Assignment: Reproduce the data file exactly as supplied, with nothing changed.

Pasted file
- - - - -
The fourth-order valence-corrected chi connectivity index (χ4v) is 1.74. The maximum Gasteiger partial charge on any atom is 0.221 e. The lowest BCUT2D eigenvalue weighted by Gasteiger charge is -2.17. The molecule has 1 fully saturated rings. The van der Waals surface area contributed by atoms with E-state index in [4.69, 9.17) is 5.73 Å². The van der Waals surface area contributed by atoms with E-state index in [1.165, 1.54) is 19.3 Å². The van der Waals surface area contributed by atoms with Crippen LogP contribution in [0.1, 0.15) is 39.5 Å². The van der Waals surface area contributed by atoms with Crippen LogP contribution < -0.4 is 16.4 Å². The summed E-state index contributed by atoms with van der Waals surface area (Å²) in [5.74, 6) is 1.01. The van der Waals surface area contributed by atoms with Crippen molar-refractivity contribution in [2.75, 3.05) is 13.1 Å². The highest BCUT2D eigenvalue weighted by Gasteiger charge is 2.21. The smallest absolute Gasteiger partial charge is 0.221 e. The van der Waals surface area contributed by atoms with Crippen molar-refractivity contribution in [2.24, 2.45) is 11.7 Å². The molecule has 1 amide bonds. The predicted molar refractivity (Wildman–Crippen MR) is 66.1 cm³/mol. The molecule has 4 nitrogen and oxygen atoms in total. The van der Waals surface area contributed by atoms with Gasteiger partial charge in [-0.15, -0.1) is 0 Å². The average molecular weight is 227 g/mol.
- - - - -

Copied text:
The fourth-order valence-corrected chi connectivity index (χ4v) is 1.74. The maximum Gasteiger partial charge on any atom is 0.221 e. The lowest BCUT2D eigenvalue weighted by Gasteiger charge is -2.17. The molecule has 1 fully saturated rings. The van der Waals surface area contributed by atoms with E-state index in [4.69, 9.17) is 5.73 Å². The van der Waals surface area contributed by atoms with E-state index in [1.165, 1.54) is 19.3 Å². The van der Waals surface area contributed by atoms with Crippen LogP contribution in [0.1, 0.15) is 39.5 Å². The van der Waals surface area contributed by atoms with Crippen LogP contribution < -0.4 is 16.4 Å². The summed E-state index contributed by atoms with van der Waals surface area (Å²) in [5.74, 6) is 1.01. The van der Waals surface area contributed by atoms with Crippen molar-refractivity contribution in [2.75, 3.05) is 13.1 Å². The highest BCUT2D eigenvalue weighted by Gasteiger charge is 2.21. The smallest absolute Gasteiger partial charge is 0.221 e. The van der Waals surface area contributed by atoms with Crippen molar-refractivity contribution in [2.24, 2.45) is 11.7 Å². The molecule has 1 amide bonds. The predicted molar refractivity (Wildman–Crippen MR) is 66.1 cm³/mol. The molecule has 4 nitrogen and oxygen atoms in total. The van der Waals surface area contributed by atoms with Gasteiger partial charge in [-0.15, -0.1) is 0 Å². The average molecular weight is 227 g/mol.